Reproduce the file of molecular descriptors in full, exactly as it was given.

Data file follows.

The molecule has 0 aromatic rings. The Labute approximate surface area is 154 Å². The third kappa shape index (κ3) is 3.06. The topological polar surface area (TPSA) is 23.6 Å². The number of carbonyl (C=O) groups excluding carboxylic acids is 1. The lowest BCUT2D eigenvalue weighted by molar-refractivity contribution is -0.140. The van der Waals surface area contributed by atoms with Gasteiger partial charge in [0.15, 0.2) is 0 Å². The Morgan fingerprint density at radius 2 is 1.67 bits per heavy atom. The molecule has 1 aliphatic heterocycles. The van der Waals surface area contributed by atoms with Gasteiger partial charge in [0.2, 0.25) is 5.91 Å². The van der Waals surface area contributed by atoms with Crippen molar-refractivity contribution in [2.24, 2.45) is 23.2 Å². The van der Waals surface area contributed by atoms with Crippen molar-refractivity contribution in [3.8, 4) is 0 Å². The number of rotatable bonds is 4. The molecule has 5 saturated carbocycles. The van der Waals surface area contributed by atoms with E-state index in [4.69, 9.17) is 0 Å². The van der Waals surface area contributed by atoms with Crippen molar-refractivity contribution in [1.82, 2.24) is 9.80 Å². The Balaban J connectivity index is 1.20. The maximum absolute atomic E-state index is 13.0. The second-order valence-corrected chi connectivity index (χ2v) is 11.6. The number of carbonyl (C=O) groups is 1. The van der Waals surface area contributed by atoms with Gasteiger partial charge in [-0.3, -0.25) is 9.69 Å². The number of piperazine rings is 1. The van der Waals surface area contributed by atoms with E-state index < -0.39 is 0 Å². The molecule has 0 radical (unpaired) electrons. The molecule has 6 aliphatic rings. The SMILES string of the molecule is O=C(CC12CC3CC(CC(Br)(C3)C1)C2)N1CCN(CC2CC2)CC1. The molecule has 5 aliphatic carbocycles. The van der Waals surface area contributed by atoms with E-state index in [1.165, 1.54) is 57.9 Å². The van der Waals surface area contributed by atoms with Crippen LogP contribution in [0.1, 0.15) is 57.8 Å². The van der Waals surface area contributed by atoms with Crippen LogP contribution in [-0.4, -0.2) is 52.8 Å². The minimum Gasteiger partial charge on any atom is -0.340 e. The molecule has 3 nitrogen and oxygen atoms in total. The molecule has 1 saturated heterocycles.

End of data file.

The molecule has 0 aromatic rings. The Labute approximate surface area is 154 Å². The third kappa shape index (κ3) is 3.06. The topological polar surface area (TPSA) is 23.6 Å². The number of carbonyl (C=O) groups excluding carboxylic acids is 1. The lowest BCUT2D eigenvalue weighted by molar-refractivity contribution is -0.140. The van der Waals surface area contributed by atoms with Gasteiger partial charge in [0.15, 0.2) is 0 Å². The Morgan fingerprint density at radius 2 is 1.67 bits per heavy atom. The molecule has 1 aliphatic heterocycles. The van der Waals surface area contributed by atoms with Gasteiger partial charge in [0.2, 0.25) is 5.91 Å². The van der Waals surface area contributed by atoms with Crippen molar-refractivity contribution in [2.24, 2.45) is 23.2 Å². The van der Waals surface area contributed by atoms with Crippen molar-refractivity contribution in [3.8, 4) is 0 Å². The number of rotatable bonds is 4. The molecule has 5 saturated carbocycles. The van der Waals surface area contributed by atoms with E-state index in [4.69, 9.17) is 0 Å². The van der Waals surface area contributed by atoms with Crippen molar-refractivity contribution in [1.82, 2.24) is 9.80 Å². The Balaban J connectivity index is 1.20. The maximum absolute atomic E-state index is 13.0. The second-order valence-corrected chi connectivity index (χ2v) is 11.6. The number of carbonyl (C=O) groups is 1. The van der Waals surface area contributed by atoms with Gasteiger partial charge in [-0.3, -0.25) is 9.69 Å². The number of piperazine rings is 1. The van der Waals surface area contributed by atoms with E-state index < -0.39 is 0 Å². The molecule has 0 radical (unpaired) electrons. The molecule has 6 aliphatic rings. The SMILES string of the molecule is O=C(CC12CC3CC(CC(Br)(C3)C1)C2)N1CCN(CC2CC2)CC1. The molecule has 5 aliphatic carbocycles. The van der Waals surface area contributed by atoms with E-state index in [1.165, 1.54) is 57.9 Å². The van der Waals surface area contributed by atoms with Crippen LogP contribution in [0.1, 0.15) is 57.8 Å². The van der Waals surface area contributed by atoms with Crippen LogP contribution in [-0.4, -0.2) is 52.8 Å². The minimum Gasteiger partial charge on any atom is -0.340 e. The molecule has 3 nitrogen and oxygen atoms in total. The molecule has 1 saturated heterocycles.